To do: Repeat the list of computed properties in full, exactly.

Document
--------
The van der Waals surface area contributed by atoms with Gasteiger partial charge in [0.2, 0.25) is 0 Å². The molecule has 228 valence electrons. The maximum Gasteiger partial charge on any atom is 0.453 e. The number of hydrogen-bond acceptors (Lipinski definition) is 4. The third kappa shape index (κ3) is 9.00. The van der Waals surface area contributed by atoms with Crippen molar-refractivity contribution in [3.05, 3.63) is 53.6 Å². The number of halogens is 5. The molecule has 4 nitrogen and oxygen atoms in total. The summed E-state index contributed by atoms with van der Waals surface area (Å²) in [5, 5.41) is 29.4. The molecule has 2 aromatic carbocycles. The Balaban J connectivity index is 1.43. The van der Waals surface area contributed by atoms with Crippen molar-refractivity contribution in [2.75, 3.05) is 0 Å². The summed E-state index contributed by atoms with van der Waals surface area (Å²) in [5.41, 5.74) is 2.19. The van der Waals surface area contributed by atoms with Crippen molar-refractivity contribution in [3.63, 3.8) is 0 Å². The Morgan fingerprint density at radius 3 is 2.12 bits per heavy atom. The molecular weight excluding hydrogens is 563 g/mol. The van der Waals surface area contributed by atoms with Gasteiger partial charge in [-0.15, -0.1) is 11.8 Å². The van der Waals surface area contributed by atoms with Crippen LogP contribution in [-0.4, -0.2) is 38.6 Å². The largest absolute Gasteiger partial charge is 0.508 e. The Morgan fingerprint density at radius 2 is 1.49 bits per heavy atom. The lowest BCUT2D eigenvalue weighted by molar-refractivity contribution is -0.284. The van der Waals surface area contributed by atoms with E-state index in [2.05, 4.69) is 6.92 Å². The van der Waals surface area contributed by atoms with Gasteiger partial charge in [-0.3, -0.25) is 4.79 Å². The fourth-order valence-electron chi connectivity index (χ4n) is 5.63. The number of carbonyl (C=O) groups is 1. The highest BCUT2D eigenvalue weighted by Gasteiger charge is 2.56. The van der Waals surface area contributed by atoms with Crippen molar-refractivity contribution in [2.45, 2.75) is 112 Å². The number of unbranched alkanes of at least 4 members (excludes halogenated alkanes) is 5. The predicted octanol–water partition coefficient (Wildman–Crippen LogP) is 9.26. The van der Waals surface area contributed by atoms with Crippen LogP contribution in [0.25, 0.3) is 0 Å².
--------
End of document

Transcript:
The van der Waals surface area contributed by atoms with Gasteiger partial charge in [0.2, 0.25) is 0 Å². The molecule has 228 valence electrons. The maximum Gasteiger partial charge on any atom is 0.453 e. The number of hydrogen-bond acceptors (Lipinski definition) is 4. The third kappa shape index (κ3) is 9.00. The van der Waals surface area contributed by atoms with Crippen molar-refractivity contribution in [3.05, 3.63) is 53.6 Å². The number of halogens is 5. The molecule has 4 nitrogen and oxygen atoms in total. The summed E-state index contributed by atoms with van der Waals surface area (Å²) in [5, 5.41) is 29.4. The molecule has 2 aromatic carbocycles. The Balaban J connectivity index is 1.43. The van der Waals surface area contributed by atoms with Crippen molar-refractivity contribution in [2.75, 3.05) is 0 Å². The summed E-state index contributed by atoms with van der Waals surface area (Å²) in [5.41, 5.74) is 2.19. The van der Waals surface area contributed by atoms with Crippen molar-refractivity contribution in [3.63, 3.8) is 0 Å². The Morgan fingerprint density at radius 3 is 2.12 bits per heavy atom. The molecular weight excluding hydrogens is 563 g/mol. The van der Waals surface area contributed by atoms with Gasteiger partial charge in [-0.15, -0.1) is 11.8 Å². The van der Waals surface area contributed by atoms with Crippen LogP contribution in [-0.4, -0.2) is 38.6 Å². The largest absolute Gasteiger partial charge is 0.508 e. The Morgan fingerprint density at radius 2 is 1.49 bits per heavy atom. The lowest BCUT2D eigenvalue weighted by molar-refractivity contribution is -0.284. The van der Waals surface area contributed by atoms with E-state index in [2.05, 4.69) is 6.92 Å². The van der Waals surface area contributed by atoms with Gasteiger partial charge in [-0.3, -0.25) is 4.79 Å². The fourth-order valence-electron chi connectivity index (χ4n) is 5.63. The number of carbonyl (C=O) groups is 1. The highest BCUT2D eigenvalue weighted by Gasteiger charge is 2.56. The van der Waals surface area contributed by atoms with Crippen molar-refractivity contribution in [2.45, 2.75) is 112 Å². The number of unbranched alkanes of at least 4 members (excludes halogenated alkanes) is 5. The predicted octanol–water partition coefficient (Wildman–Crippen LogP) is 9.26. The van der Waals surface area contributed by atoms with Crippen LogP contribution in [0.25, 0.3) is 0 Å².